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MSNBC "Hardball With Chris Mathews" - Transcript


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MR. MATTHEWS: Let's go right now to Senator Joe Biden, who may well be, in a matter of weeks, once again chairman of the Senate Foreign Relations Committee. Senator Biden, you're already talking like you got the chair. Are you confident you'll get it?

SEN. BIDEN: Oh, no, I was asked if I got the chair. No, I'm not confident. I'm optimistic that will probably happen.

I had a long talk with Dick Lugar today. I don't think it's going to alter a great deal about how we're going to proceed whether Dick is the chairman in a 50-5 Senate or I am chairman in a 51-49 Senate. I -- we agree on an awful lot of things, and I think we ought to be able to set the example for a genuine bipartisan approach to American foreign policy that requires the president to make some real changes.

MR. MATTHEWS: Did you hear the ice cracking today on administration foreign policy in Iraq?

SEN. BIDEN: (Chuckles.)

MR. MATTHEWS: Did you hear the ice cracking, or is all cosmetic --

SEN. BIDEN: (Chuckles.)

MR. MATTHEWS: -- we're going to move the chairs around, get rid of Rumsfeld, bring in another hawk, no problem?

SEN. BIDEN: You know, honest to God, Chris, I don't know. You and I have been around Washington a long time. I --

MR. MATTHEWS: Well, I still want to know the answer. Is it a cosmetic change?

SEN. BIDEN: I don't know.

MR. MATTHEWS: Is he scapegoating?

SEN. BIDEN: I don't know.

MR. MATTHEWS: Let me tougher here. Is he scapegoating? He scapegoated Karl Rove for losing all the seats in Congress. Then he went along, and it seemed like he's scapegoating Rumsfeld.

Rumsfeld told me he was wasn't ever even asked whether he should go to Iraq -- tonight -- in this war. So Rumsfeld was an apparatchik. He carried out a policy. Do you believe this president is ever going to blame himself and say, "I was wrong in going into Iraq," or is this all just distraction from that fundamental question?

SEN. BIDEN: I think it's a distraction from the fundamental question.

But look, Chris, now, we have to move beyond here. The one thing I think the president -- I've asserted on occasion the president is tone-deaf. I've been tone-deaf in my career. But let me tell you, he'll be stone deaf if he doesn't understand what just happened.

MR. MATTHEWS: Well, let me ask you about the people you talk to in the country. You've been moving around the country rather briskly. You've met an awful lot of people.

SEN. BIDEN: Yeah. (Chuckles.)

MR. MATTHEWS: You're running for president. Do you think the message from the people the other day was change secretaries of Defense or change policy?

SEN. BIDEN: Change policy. But it is important that to demonstrate that he's willing to change policy, the secretary of Defense has to get out of the way. So he's done one of the things that's a precondition for changing policy. It would be impossible to change policy with Rumsfeld in place. It was just -- he could never do it.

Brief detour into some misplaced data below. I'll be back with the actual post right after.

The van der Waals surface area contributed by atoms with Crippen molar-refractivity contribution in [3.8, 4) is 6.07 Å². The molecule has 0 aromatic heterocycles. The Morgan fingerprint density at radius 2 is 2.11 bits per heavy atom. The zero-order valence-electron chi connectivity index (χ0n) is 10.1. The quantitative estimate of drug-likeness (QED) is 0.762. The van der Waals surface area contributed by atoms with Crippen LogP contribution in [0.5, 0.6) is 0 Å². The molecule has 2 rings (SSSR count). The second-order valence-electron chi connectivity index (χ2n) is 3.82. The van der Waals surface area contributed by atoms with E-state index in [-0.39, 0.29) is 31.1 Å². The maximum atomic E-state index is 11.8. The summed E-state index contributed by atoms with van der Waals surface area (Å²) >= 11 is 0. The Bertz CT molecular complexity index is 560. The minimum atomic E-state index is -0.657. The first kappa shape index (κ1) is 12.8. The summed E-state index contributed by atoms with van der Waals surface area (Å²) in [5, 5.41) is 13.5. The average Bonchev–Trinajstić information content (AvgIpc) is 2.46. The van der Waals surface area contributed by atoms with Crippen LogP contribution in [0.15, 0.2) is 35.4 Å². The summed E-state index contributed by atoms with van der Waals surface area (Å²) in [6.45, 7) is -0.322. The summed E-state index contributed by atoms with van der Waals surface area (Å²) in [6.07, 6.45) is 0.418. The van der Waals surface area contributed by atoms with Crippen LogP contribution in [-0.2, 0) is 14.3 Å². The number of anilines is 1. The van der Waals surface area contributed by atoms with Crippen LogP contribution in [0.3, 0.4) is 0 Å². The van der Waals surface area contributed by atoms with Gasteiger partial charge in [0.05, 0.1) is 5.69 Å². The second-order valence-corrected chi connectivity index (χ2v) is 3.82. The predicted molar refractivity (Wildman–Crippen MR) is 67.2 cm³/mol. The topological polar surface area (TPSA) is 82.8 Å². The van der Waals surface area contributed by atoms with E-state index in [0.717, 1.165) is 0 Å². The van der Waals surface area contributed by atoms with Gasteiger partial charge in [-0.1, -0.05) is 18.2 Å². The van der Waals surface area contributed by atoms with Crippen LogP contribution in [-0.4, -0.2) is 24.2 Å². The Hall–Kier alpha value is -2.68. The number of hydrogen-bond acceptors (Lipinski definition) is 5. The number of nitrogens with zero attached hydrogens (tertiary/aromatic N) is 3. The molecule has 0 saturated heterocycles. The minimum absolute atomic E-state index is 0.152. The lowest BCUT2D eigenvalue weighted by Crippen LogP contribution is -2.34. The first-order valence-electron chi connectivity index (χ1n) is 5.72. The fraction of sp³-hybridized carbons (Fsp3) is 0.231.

SEN. BIDEN: But the second part is, because he's changed Rumsfeld, does that mean he's going to change policy? No. I think what it means -- the way he'll change policy, I think he's going to have a rude awakening when he finds out that -- at least speaking for the Senate, that an awful lot of Republicans are prepared to join an awful lot of Democrats in a call for a significant change in policy.

MR. MATTHEWS: Let me ask you about the vice president's role. We're learning through NBC sources that the decision to remove or relieve Rumsfeld and to bring in Gates were both met with opposition by the vice president. He's very close to Rumsfeld. Rumsfeld is in many ways his instrument, I believe, and he didn't want to see his instrument removed.

SEN. BIDEN: (Chuckles.)

MR. MATTHEWS: It's the job he used to have.

You're laughing, but you know this is true.


MR. MATTHEWS: And then he brought in the guy who's not an ideologue, not a neo-conservative, so called, just another guy who believes in realistic foreign policy, a closer adviser to the former President Bush than this one.

Do you think that this president -- let me -- can he put up with Cheney's pouting for more than a couple of days? That's what I'm asking.

SEN. BIDEN: No. The answer's no, he can't.

MR. MATTHEWS: Once he crosses Cheney, doesn't he have to come back to him in a couple of days and say, "Okay, Dick, I got a new secretary of Defense. I think you guys can work together. We'll still stay hawkish, we won't leave -- we're going to have permanent bases in Iraq."